4 Campaign Trends Unions Need to Watch in 2022

Michael Roy – February 14, 2022

As we all stumble out of the dumpster fire that was 2021, Canadian unions like the larger country are seeing significant changes across the board. Discussions around fairness, equality, and working conditions are changing the conversation about work in Canada. And in the process, creating a real opportunity for unions to organize new workplaces, and deepen relationships with their existing members.

Here are four trends (or as we at Metric call them: opportunities!) in digital campaigning that we think every union should be acting on in 2022:

1. TikTok

Let me start by getting this out of the way. No – you DON’T need to post a TikTok of your president doing the latest TikTok dance trend (in fact: it’s probably more powerful if TikTok content is made by your members!)

But with explosive growth through 2021, and over-represented reach among women, parents, and diverse communities, TikTok is worth paying attention to as a way to engage — and organize.

As TikTok continues its growth in 2022, forward-thinking unions should consider paid and organic opportunities on TikTok to reach members (and potential members). Especially younger Canadians using the platform.

The bottom line: Invest in growing platforms to reach your members — and to organize new ones.

2. Digital organizing

There’s no doubt about it — we’re solidly in the era of digital organizing.

From politics to brand advocacy, organizations are increasingly asking their supporters to take meaningful real-world action for the causes they care about.

Whether it’s AirBNB encouraging its hosts to put pressure on city councils, or the Canadian Labour Congress mobilizing thousands of citizens to meet (virtually) with their members of parliament, campaigns have moved beyond clicktivism and into a space where supporters and activists want a meaningful role to play.

A prime example from the recent 2021 federal election was the NDP’s “Team Jagmeet” program. Volunteers from across the country were invited to join together, connect with organizers, resources and training opportunities in order to campaign — all from their laptops and tablets. This community of volunteers were able to hit the ground running: making calls, sending text messages, and organizing “friend-banks” in key battleground ridings where their efforts would have an impact.

The bottom line: Build ways for your members (and supporters) to play a meaningful role in your campaigns work.

3. Responsive text messaging

As soon as I became eligible for my COVID booster in December, I received a nice text message from the BC government telling me it was my turn and asking me to register.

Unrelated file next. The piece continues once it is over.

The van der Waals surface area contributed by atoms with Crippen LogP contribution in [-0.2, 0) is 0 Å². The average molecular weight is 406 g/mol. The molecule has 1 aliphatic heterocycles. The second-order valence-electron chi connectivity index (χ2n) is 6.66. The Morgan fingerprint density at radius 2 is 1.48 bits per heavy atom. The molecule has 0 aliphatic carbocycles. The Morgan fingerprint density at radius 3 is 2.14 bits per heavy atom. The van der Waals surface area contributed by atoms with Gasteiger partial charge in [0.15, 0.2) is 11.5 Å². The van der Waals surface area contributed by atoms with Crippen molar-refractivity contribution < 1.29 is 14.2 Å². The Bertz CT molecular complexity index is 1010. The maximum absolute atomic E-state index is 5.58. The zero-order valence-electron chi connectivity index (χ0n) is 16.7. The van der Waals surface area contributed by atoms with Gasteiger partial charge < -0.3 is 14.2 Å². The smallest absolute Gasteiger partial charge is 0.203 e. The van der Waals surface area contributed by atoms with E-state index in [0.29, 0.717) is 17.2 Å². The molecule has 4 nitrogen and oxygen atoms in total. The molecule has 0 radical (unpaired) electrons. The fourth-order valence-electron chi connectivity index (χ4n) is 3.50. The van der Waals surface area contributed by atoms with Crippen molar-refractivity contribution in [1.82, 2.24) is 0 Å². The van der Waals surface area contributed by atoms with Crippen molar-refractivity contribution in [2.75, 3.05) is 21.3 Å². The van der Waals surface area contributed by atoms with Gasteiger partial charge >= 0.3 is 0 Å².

From COVID vaccines to meal delivery to technical support, people find text messaging to be an easy way to engage with the organizations and services that matter to them. But the impersonal broadcast messages of yester-year no longer cut it. People are demanding relevant notifications and interactive responses to their texting interactions.

One of our favourite new tools for easy, interactive text messaging is the Action Network mobile messaging. It enables you to use an incredibly affordable platform to seamlessly integrate interactive text messaging with your email and advocacy campaigns. You can even build interactive conversations using the Ladders feature.

The bottom line: Your members expect positive, relevant interactions with their union. It’s easy to deliver that by text message.

4. Taking action based on data insights

We’ve been hearing about “big data” for years. From political campaigns to retail, big data is already impacting every area of your members lives. 

Unions have long been collecting important data on members — from where they live to their history of engagement with the union — we’ve been trained to keep track of everything in our database. But what good is all this information if we can’t act on it?

This is the year to change that. From using census data to draw inferences about your members (like their age or whether they own or rent their home) to proactively identifying new activists and volunteers, building on your data collection work can have big pay-offs.

The catch? It’s probably time to move to more modern and scalable tools than Unionware or Nationbuilder — and embrace a culture where good data helps you make better decisions.

The bottom line: Employers have used big data for decades to maintain the upper hand. It’s time for unions to level the playing field.

Michael Roy is the Managing Director and Founding Partner at Metric Strategies.

Photo by Solen Feyissa on Unsplash